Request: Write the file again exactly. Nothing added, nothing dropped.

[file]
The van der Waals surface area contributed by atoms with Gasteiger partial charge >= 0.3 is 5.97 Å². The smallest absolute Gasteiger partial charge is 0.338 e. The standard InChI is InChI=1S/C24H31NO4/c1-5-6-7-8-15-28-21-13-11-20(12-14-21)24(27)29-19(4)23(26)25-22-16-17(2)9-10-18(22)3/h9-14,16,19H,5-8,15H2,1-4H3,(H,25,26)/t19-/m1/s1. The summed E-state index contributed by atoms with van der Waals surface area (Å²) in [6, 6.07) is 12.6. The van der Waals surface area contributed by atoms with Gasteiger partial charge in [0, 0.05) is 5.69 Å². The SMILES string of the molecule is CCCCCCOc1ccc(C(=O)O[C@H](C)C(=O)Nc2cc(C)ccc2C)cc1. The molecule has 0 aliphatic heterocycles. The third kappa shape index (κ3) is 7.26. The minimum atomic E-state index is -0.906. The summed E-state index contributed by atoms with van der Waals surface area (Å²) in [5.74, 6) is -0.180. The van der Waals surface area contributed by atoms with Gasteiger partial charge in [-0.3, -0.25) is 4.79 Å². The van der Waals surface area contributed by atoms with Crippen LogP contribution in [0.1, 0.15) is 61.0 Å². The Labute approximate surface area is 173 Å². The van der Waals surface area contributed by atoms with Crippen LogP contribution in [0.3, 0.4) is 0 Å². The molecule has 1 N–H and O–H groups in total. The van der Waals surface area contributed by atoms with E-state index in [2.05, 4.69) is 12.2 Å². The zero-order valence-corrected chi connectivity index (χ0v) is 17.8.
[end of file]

The van der Waals surface area contributed by atoms with Gasteiger partial charge >= 0.3 is 5.97 Å². The smallest absolute Gasteiger partial charge is 0.338 e. The standard InChI is InChI=1S/C24H31NO4/c1-5-6-7-8-15-28-21-13-11-20(12-14-21)24(27)29-19(4)23(26)25-22-16-17(2)9-10-18(22)3/h9-14,16,19H,5-8,15H2,1-4H3,(H,25,26)/t19-/m1/s1. The summed E-state index contributed by atoms with van der Waals surface area (Å²) in [6, 6.07) is 12.6. The van der Waals surface area contributed by atoms with Gasteiger partial charge in [0, 0.05) is 5.69 Å². The SMILES string of the molecule is CCCCCCOc1ccc(C(=O)O[C@H](C)C(=O)Nc2cc(C)ccc2C)cc1. The molecule has 0 aliphatic heterocycles. The third kappa shape index (κ3) is 7.26. The minimum atomic E-state index is -0.906. The summed E-state index contributed by atoms with van der Waals surface area (Å²) in [5.74, 6) is -0.180. The van der Waals surface area contributed by atoms with Gasteiger partial charge in [-0.3, -0.25) is 4.79 Å². The van der Waals surface area contributed by atoms with Crippen LogP contribution in [0.1, 0.15) is 61.0 Å². The Labute approximate surface area is 173 Å². The van der Waals surface area contributed by atoms with Crippen LogP contribution in [0.3, 0.4) is 0 Å². The molecule has 1 N–H and O–H groups in total. The van der Waals surface area contributed by atoms with E-state index in [2.05, 4.69) is 12.2 Å². The zero-order valence-corrected chi connectivity index (χ0v) is 17.8.